Mundayv.Munday's Executors

Supreme Court of VirginiaMar 14, 1935
164 Va. 145 (Va. 1935)

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Summaries written by judges

Summaries

  • In Munday v. Munday's Ex'rs, 164 Va. 145, 148-50, 178 S.E. 917, 918-19 (1935), we wrote as follows on that precise question: " Issue is ordinarily defined as descendants of a common ancestor.... To bring an adopted child within the accepted definition of the word 'issue' would certainly place upon the term a very strained construction.... Our conclusion is that under our statute 'issue' means natural descendants of a common ancestor."

    Summary of this case from Hyman v. Glover

  • In Munday v. Munday, 164 Va. 145, 178 S.E. 917, 98 A. L. R. 187 applying this statute, we held that a child previously adopted by the wife was not surviving issue of the marriage so as to limit the husband who had renounced the wife's will to one-third of her personal estate under the provisions of Code, section 5276 as amended (1942 (Michie)).

    Summary of this case from Mott v. National Bk. of Commerce

36875

March 14, 1935

Present, Campbell, C.J., and Holt, Epes, Hudgins, Gregory and Chinn, JJ.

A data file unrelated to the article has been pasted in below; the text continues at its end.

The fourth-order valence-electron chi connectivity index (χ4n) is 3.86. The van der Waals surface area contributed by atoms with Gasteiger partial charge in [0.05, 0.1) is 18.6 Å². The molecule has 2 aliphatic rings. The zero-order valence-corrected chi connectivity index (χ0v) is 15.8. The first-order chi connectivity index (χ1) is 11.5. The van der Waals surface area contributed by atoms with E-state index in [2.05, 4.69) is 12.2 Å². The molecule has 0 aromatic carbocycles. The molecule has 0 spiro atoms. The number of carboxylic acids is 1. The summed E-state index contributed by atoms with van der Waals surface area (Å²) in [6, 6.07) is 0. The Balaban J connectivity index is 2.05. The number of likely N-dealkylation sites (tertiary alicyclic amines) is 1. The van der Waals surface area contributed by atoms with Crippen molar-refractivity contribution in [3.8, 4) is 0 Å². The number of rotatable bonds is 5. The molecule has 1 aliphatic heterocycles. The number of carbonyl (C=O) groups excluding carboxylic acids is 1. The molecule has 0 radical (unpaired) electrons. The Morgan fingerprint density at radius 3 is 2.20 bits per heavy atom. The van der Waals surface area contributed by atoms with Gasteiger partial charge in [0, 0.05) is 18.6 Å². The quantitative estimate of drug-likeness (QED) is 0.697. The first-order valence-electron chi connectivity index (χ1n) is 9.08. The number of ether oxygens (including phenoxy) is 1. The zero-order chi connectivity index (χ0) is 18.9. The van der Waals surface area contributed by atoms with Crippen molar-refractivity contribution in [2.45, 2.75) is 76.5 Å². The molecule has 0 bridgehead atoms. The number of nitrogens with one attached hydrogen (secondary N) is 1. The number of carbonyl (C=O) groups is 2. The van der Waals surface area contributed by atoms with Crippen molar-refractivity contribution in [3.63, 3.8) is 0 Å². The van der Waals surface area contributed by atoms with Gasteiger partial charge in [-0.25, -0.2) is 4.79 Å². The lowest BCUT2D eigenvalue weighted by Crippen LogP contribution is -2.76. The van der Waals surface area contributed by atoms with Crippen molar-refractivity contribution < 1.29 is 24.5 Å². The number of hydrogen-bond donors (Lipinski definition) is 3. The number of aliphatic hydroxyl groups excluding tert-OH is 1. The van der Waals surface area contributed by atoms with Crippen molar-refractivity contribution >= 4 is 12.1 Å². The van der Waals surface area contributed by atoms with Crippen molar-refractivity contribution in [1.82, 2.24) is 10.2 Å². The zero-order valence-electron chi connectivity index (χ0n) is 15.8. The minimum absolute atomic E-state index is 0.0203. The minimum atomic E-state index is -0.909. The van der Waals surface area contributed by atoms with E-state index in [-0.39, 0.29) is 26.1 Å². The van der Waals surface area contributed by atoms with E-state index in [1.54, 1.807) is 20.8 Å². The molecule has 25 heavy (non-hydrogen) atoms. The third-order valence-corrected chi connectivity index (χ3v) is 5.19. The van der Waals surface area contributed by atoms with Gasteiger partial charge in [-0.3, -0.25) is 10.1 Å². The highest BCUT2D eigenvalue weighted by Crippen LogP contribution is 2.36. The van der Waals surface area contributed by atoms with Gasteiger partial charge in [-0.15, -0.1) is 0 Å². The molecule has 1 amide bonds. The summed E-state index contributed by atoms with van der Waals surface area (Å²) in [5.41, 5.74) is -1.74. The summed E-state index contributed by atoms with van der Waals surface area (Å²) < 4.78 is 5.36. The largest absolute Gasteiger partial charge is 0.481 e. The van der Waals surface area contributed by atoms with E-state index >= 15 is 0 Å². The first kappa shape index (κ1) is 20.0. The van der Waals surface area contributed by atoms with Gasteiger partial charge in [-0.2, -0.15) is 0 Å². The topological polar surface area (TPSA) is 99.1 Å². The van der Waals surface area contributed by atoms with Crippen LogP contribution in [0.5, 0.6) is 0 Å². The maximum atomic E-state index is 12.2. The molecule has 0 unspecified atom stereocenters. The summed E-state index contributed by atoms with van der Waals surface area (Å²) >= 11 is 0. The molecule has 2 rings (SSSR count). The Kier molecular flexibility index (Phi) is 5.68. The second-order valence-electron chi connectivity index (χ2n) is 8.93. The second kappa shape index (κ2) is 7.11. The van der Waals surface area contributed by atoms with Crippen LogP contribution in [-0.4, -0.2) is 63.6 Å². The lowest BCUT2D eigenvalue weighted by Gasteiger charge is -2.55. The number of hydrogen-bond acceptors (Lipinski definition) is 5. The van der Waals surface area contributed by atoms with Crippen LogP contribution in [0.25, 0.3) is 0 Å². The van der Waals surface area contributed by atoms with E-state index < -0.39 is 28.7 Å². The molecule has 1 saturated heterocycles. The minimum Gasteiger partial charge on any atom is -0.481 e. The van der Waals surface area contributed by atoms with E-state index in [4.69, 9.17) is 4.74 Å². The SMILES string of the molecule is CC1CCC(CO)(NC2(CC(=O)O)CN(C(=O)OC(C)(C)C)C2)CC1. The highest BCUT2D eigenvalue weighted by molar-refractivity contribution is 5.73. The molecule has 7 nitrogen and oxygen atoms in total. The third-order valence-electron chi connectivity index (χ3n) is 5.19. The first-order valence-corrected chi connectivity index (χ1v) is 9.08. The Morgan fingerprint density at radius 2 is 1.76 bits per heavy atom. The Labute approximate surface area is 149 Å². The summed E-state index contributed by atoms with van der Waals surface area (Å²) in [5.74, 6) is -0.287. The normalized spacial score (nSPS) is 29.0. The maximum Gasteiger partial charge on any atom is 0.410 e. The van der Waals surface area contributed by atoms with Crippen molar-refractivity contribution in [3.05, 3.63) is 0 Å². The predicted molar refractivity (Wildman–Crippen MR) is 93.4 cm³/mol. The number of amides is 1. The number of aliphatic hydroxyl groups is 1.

HUSBAND AND WIFE — Wills — Renunciation of Wife's Will — Meaning of "Issue" as Used in Section 5276 of the Code of 1930 — Case at Bar. — In the instant case the surviving husband filed a renunciation of his deceased wife's will and the sole question was whether a daughter adopted by decedent and a former husband came within the term "issue" as used in section 5276 of the Code of 1930, providing that upon renunciation of the consort's will, if the decedent left surviving issue, the surviving consort shall have one-third of decedent's personal estate and if no such issue survive the surviving consort shall have one-half of the said estate. Section 5273 of the Code of 1930 provides that if a wife or husband dies intestate the surviving husband or wife shall be entitled to one-third of the intestate's personal property if the decedent left surviving children of the marriage or of a former marriage, or by legal adoption. Prior to the amendment of 1926 the statute provided only that the surviving husband or wife should be entitled to one-third of the personal estate if the intestate left surviving issue of the marriage or of a former marriage. The adoption statute, section 5333 of the Code of 1930, provides that an adopted child shall be to all intents and purposes the child and heir at law of the person adopting him or her and entitled to all the rights and privileges of a child of such person begotten in lawful wedlock.